If you are rightfully still devastated by the school shooting that took place earlier this month, try to imagine what it's like to be a student, or a teacher, and to have those feelings of helplessness and sorrow while also setting foot in a school every day. As I go about my day, nearly every child in our nation is sitting in a classroom, the very similar scene of an all-too-familiar crime, no doubt in fear.
It's hard for us to imagine, but they are living it.
To help shed light on what that reality is like for so many kids, one teacher, Lacey Garner, wrote a Facebook post about what happened when her school's fire alarm went off unexpectedly.
Today, the fire alarm went off in our school. It was not a drill. It was not planned. Our first thought wasn’t to exit...Posted by Lacey JP on Wednesday, February 21, 2018
It's unsettling enough to know that the culture of these school shootings has caused teachers and students — who've learned all too well how to react during active-shooter lockdowns — to hesitate to follow protocol during a potential building fire. But it's of course understandable why. When 16-year-old kids began to "tear up" as Lacey told them they were going to "leave the class and walk outside," one child said, "I don't want to die."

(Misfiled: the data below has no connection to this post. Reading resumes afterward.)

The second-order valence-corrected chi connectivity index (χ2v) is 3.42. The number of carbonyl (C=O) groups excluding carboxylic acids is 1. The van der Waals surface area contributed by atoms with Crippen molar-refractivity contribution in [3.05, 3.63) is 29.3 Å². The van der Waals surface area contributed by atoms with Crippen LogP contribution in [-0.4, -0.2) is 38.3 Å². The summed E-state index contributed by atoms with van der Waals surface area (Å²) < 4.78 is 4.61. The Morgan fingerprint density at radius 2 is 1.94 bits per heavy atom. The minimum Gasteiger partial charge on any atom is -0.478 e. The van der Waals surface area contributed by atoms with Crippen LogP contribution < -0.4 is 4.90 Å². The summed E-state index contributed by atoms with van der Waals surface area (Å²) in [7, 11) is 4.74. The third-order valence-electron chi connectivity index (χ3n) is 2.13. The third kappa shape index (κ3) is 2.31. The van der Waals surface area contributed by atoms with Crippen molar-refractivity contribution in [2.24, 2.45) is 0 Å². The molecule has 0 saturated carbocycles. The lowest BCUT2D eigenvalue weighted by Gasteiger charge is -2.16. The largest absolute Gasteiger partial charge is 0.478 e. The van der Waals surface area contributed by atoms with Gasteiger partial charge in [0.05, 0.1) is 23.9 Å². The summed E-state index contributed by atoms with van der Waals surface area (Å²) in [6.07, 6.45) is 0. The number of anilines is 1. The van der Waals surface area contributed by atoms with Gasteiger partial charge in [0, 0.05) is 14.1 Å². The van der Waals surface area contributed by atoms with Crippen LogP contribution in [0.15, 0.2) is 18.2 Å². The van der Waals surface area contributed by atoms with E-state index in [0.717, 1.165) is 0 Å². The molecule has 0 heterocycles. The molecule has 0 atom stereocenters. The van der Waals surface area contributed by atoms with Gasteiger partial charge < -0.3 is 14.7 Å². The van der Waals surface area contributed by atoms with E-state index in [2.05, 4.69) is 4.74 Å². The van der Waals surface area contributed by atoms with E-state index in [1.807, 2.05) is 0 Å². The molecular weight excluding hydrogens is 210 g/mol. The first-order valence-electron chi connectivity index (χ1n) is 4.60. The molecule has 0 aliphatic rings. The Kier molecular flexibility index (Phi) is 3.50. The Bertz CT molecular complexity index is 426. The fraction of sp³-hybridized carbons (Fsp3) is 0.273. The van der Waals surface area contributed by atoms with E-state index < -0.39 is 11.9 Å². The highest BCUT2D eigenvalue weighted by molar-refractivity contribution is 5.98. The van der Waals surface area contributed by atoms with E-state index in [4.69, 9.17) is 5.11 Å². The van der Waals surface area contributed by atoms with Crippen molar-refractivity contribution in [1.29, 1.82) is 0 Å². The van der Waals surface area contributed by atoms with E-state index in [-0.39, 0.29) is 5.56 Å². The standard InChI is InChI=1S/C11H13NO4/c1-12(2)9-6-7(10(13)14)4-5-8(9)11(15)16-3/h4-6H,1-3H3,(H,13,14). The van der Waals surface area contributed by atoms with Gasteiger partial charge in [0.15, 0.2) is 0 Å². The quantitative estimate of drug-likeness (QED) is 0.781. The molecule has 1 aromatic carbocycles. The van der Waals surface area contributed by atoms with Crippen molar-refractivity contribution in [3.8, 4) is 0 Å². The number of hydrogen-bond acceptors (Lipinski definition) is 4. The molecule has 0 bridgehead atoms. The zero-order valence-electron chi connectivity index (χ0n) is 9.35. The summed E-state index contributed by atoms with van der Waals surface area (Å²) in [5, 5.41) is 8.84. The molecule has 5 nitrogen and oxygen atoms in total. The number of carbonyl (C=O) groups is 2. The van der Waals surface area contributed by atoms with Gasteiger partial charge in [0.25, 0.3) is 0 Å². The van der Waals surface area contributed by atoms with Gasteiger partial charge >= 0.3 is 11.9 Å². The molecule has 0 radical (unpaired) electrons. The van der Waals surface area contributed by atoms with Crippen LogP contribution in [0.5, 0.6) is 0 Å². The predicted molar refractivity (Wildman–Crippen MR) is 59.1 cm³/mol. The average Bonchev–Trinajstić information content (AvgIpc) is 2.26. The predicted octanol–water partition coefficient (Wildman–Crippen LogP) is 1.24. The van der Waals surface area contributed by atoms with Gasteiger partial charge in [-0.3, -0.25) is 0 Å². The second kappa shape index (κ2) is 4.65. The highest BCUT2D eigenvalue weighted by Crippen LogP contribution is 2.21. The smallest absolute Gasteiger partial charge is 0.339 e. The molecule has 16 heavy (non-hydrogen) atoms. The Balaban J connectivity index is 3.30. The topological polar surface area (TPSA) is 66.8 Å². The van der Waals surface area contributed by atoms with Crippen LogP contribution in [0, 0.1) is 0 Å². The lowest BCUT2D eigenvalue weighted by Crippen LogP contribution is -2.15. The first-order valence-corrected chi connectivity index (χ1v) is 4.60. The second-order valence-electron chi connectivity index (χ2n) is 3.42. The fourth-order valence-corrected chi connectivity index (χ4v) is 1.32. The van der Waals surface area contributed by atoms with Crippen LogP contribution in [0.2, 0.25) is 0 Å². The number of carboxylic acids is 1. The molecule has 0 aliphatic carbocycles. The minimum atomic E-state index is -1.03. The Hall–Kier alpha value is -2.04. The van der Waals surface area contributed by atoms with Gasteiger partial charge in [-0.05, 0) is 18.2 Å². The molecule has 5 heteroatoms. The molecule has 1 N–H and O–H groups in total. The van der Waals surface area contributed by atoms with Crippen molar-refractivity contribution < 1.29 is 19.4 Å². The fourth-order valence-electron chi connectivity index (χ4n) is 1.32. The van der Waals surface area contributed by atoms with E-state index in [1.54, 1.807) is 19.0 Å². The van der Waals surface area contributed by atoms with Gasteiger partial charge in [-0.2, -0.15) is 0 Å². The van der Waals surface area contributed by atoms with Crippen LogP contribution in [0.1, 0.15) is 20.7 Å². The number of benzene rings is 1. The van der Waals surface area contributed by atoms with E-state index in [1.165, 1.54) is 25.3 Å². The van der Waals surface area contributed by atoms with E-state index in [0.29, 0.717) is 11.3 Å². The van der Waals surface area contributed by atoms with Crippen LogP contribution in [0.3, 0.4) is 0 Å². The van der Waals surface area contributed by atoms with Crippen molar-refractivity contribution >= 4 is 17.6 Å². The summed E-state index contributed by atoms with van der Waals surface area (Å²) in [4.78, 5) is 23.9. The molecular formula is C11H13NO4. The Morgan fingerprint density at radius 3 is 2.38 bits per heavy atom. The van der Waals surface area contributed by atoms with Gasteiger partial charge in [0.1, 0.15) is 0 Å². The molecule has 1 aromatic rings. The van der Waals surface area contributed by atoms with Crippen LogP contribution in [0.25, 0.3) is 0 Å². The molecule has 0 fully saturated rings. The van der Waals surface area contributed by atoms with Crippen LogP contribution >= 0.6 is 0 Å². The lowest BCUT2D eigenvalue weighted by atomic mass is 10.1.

I, for one, remember when I was in high school and a fire alarm went off without warning. I don't, however, remember being anything more than attentive. I followed directions, and that was that. I wasn't consumed with the "confusion, dread, and fear" that fill our children's minds today. I didn't worry for my life. I didn't ready myself for death.
But our kids do. As Lacey concluded: "If we are willing to give our life, could you give us your voice? Demand change. Fix this sh*t."
Because you can rest assured that the school fixed the dusty gymnasium smoke alarm that accidentally went off, but these kids? They're still breaking.